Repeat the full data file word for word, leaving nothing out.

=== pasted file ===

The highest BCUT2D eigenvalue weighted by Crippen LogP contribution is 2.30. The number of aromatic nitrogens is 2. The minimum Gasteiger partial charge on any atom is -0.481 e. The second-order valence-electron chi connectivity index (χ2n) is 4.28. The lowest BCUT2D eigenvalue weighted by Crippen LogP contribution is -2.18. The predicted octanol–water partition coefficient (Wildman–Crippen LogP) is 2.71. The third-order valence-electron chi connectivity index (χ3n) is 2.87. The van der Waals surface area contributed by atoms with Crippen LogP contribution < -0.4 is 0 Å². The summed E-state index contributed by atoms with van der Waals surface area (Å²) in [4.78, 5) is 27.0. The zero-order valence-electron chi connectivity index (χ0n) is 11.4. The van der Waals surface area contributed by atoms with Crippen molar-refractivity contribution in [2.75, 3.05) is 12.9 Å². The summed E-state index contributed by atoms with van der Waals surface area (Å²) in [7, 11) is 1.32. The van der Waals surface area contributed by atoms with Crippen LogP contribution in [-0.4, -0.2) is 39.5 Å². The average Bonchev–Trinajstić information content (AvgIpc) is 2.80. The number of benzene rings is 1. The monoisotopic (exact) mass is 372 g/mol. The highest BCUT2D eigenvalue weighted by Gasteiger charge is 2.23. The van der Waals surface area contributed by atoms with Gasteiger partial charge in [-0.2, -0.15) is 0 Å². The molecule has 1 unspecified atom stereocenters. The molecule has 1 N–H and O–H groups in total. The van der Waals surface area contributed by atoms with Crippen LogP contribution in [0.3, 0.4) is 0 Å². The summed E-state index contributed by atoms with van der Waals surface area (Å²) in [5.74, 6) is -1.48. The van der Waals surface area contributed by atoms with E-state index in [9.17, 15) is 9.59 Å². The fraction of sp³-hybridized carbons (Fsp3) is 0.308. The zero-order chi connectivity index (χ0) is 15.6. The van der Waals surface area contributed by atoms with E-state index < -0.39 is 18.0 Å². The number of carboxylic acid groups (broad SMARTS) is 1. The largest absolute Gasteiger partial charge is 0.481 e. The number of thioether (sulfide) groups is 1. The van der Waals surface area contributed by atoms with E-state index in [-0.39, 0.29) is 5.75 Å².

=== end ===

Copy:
The highest BCUT2D eigenvalue weighted by Crippen LogP contribution is 2.30. The number of aromatic nitrogens is 2. The minimum Gasteiger partial charge on any atom is -0.481 e. The second-order valence-electron chi connectivity index (χ2n) is 4.28. The lowest BCUT2D eigenvalue weighted by Crippen LogP contribution is -2.18. The predicted octanol–water partition coefficient (Wildman–Crippen LogP) is 2.71. The third-order valence-electron chi connectivity index (χ3n) is 2.87. The van der Waals surface area contributed by atoms with Crippen LogP contribution < -0.4 is 0 Å². The summed E-state index contributed by atoms with van der Waals surface area (Å²) in [4.78, 5) is 27.0. The zero-order valence-electron chi connectivity index (χ0n) is 11.4. The van der Waals surface area contributed by atoms with Crippen molar-refractivity contribution in [2.75, 3.05) is 12.9 Å². The summed E-state index contributed by atoms with van der Waals surface area (Å²) in [7, 11) is 1.32. The van der Waals surface area contributed by atoms with Crippen LogP contribution in [-0.4, -0.2) is 39.5 Å². The average Bonchev–Trinajstić information content (AvgIpc) is 2.80. The number of benzene rings is 1. The monoisotopic (exact) mass is 372 g/mol. The highest BCUT2D eigenvalue weighted by Gasteiger charge is 2.23. The van der Waals surface area contributed by atoms with Gasteiger partial charge in [-0.2, -0.15) is 0 Å². The molecule has 1 unspecified atom stereocenters. The molecule has 1 N–H and O–H groups in total. The van der Waals surface area contributed by atoms with Crippen LogP contribution in [0.3, 0.4) is 0 Å². The summed E-state index contributed by atoms with van der Waals surface area (Å²) in [5.74, 6) is -1.48. The van der Waals surface area contributed by atoms with E-state index in [9.17, 15) is 9.59 Å². The fraction of sp³-hybridized carbons (Fsp3) is 0.308. The zero-order chi connectivity index (χ0) is 15.6. The van der Waals surface area contributed by atoms with E-state index < -0.39 is 18.0 Å². The number of carboxylic acid groups (broad SMARTS) is 1. The largest absolute Gasteiger partial charge is 0.481 e. The number of thioether (sulfide) groups is 1. The van der Waals surface area contributed by atoms with E-state index in [-0.39, 0.29) is 5.75 Å².